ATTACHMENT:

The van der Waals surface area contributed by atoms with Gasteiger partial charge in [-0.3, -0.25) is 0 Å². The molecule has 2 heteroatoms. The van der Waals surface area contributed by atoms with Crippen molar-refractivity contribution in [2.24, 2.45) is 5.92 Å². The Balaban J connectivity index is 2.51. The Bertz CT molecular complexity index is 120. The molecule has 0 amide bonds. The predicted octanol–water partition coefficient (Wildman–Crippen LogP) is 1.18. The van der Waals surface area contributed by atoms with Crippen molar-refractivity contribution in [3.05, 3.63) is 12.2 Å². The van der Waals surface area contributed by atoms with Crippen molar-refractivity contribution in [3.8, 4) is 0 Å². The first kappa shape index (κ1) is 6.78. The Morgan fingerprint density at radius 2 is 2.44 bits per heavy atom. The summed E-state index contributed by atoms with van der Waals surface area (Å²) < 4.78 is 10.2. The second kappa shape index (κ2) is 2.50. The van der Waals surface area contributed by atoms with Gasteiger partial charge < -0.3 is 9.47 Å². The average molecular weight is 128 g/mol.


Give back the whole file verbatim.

The van der Waals surface area contributed by atoms with Gasteiger partial charge in [-0.3, -0.25) is 0 Å². The molecule has 2 heteroatoms. The van der Waals surface area contributed by atoms with Crippen molar-refractivity contribution in [2.24, 2.45) is 5.92 Å². The Balaban J connectivity index is 2.51. The Bertz CT molecular complexity index is 120. The molecule has 0 amide bonds. The predicted octanol–water partition coefficient (Wildman–Crippen LogP) is 1.18. The van der Waals surface area contributed by atoms with Crippen molar-refractivity contribution in [3.05, 3.63) is 12.2 Å². The van der Waals surface area contributed by atoms with Crippen molar-refractivity contribution in [3.8, 4) is 0 Å². The first kappa shape index (κ1) is 6.78. The Morgan fingerprint density at radius 2 is 2.44 bits per heavy atom. The summed E-state index contributed by atoms with van der Waals surface area (Å²) < 4.78 is 10.2. The second kappa shape index (κ2) is 2.50. The van der Waals surface area contributed by atoms with Gasteiger partial charge < -0.3 is 9.47 Å². The average molecular weight is 128 g/mol.